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The Safer, the tanker that threatens to turn the Red Sea black

The Safer

In the Gulf of Aden, a Japanese supertanker off Yemen, The Safer, has been immobile since 2015. Its constant deterioration raises fears of the worst: a threat that could affect the entire Red Sea in the event of a leak or an explosion.

1,14 million barrels of oil, or 181 million liters of crude aboard an abandoned oil tanker that is rusting… A threat four times greater than that of the Exxon Valdez in the Alaskan Sea in 1989, yet considered the greatest environmental disaster in history.

This time bomb is called Safer, a Japanese supertanker flying the Yemeni flag, off the coast of Yemen. A danger for the entire eastern African coast because, if Safer were to experience a spill or an explosion - very likely because of the gases that are generated by the oil on board the heavily damaged ship - the Red Sea would become in a few days, literally , black !

The Safer, a disaster for Africa, especially

Since the beginning of the civil war in Yemen, the belligerents have disputed in 2015 the control of Safer. As a result, the steering unit of this 362-meter-long sea monster is irreversibly damaged, its single turbine is out of order and the hull is cracked in several places, making it impossible for the Safer to be moved.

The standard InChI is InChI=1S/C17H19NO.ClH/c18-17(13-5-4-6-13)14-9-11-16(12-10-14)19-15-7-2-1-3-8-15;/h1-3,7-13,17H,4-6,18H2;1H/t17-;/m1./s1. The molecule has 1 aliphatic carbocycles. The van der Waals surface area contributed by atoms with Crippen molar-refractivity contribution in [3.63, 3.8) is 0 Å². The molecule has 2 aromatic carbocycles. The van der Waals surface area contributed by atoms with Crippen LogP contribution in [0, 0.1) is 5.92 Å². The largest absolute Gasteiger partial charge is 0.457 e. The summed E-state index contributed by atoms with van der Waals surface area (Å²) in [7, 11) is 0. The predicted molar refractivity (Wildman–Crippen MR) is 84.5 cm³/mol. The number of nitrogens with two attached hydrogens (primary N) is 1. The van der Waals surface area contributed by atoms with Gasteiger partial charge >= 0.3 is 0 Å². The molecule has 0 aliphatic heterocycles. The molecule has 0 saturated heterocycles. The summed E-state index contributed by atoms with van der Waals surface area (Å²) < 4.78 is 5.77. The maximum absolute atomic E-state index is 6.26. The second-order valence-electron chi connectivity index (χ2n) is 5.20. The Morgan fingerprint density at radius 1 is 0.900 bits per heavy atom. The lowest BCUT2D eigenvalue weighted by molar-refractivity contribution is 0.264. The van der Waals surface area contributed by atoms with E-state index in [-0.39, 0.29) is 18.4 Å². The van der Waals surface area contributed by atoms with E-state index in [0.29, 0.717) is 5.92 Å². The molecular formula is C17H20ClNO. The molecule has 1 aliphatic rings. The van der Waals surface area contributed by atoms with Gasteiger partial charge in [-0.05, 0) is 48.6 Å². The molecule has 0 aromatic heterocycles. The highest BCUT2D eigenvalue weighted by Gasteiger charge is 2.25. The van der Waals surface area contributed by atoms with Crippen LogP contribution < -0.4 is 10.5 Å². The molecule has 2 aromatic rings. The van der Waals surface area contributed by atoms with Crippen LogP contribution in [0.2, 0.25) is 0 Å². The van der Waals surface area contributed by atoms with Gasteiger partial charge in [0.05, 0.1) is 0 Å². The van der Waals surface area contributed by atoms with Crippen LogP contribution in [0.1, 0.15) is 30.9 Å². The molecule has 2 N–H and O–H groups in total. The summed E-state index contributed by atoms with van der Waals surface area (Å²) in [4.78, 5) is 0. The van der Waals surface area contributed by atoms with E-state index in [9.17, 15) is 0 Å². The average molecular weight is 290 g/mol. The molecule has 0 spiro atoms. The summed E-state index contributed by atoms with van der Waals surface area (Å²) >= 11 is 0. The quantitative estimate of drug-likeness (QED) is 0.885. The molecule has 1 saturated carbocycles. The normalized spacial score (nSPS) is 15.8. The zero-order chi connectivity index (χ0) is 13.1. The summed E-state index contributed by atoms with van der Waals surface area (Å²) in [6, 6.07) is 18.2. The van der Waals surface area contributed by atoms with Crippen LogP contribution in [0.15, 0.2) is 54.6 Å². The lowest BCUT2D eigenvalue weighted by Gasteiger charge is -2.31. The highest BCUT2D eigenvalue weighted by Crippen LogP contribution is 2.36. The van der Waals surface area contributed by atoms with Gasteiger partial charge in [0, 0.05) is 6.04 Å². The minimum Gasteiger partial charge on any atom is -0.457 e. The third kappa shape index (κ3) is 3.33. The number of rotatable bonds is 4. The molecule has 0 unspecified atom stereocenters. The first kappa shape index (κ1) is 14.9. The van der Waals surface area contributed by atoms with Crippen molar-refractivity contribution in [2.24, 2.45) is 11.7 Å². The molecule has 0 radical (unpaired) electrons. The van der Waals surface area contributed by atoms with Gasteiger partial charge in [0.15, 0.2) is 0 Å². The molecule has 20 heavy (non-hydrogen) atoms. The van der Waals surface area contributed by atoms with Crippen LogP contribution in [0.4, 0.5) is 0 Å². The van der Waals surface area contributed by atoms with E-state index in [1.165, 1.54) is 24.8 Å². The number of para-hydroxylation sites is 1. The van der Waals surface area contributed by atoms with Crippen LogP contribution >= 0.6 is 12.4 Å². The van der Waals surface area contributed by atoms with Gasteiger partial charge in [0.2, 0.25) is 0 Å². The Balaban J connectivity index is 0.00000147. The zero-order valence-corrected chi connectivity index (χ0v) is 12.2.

According to Ahmed El Droubi, campaign manager for Greenpeace for the MENA region, it is a “threat that cannot wait”. “The derelict tanker, with its toxic cargo of crude oil, poses a serious threat to Red Sea communities and the environment. The Safer can only be made safe by moving the oil on board. Despite the difficulties, financial and political, we urge the UN and all parties and governments in the region and beyond to prioritize this effort,” El Droubi said. The activist believes that this action, aimed at preventing a major disaster, “or at least at mitigating its impact”, cannot wait any longer.

An oil spill caused by Safer would affect, in particular, all the inhabitants of the coast of East Africa, from southern Egypt to Kenya, probably Tanzania. The destruction would invalidate any hope that the gigantic region would once again experience any seaside tourist activity, and would irreparably destroy the schools of fish. The seven to eight African countries that would potentially be affected also provide access to the sea for some fifteen other landlocked African countries. The economic prospect of such a disaster is a calamity. However, on the African side, apart from Somaliland, no country has been involved, even diplomatically, in resolving this crisis which has lasted for seven years.

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